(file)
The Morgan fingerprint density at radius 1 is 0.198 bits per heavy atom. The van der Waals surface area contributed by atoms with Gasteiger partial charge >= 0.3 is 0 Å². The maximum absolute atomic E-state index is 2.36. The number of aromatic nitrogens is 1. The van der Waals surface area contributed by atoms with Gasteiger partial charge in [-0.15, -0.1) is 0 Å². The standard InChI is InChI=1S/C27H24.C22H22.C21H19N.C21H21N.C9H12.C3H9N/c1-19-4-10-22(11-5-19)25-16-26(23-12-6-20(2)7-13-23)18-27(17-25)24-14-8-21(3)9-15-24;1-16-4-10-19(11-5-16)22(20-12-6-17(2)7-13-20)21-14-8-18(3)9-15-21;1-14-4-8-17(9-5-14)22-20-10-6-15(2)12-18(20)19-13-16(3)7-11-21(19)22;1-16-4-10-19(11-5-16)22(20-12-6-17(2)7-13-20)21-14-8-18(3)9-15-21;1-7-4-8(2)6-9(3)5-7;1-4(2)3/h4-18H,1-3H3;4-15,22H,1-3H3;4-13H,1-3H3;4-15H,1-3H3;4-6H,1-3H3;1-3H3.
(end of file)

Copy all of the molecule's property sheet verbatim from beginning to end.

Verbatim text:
The Morgan fingerprint density at radius 1 is 0.198 bits per heavy atom. The van der Waals surface area contributed by atoms with Gasteiger partial charge >= 0.3 is 0 Å². The maximum absolute atomic E-state index is 2.36. The number of aromatic nitrogens is 1. The van der Waals surface area contributed by atoms with Gasteiger partial charge in [-0.15, -0.1) is 0 Å². The standard InChI is InChI=1S/C27H24.C22H22.C21H19N.C21H21N.C9H12.C3H9N/c1-19-4-10-22(11-5-19)25-16-26(23-12-6-20(2)7-13-23)18-27(17-25)24-14-8-21(3)9-15-24;1-16-4-10-19(11-5-16)22(20-12-6-17(2)7-13-20)21-14-8-18(3)9-15-21;1-14-4-8-17(9-5-14)22-20-10-6-15(2)12-18(20)19-13-16(3)7-11-21(19)22;1-16-4-10-19(11-5-16)22(20-12-6-17(2)7-13-20)21-14-8-18(3)9-15-21;1-7-4-8(2)6-9(3)5-7;1-4(2)3/h4-18H,1-3H3;4-15,22H,1-3H3;4-13H,1-3H3;4-15H,1-3H3;4-6H,1-3H3;1-3H3.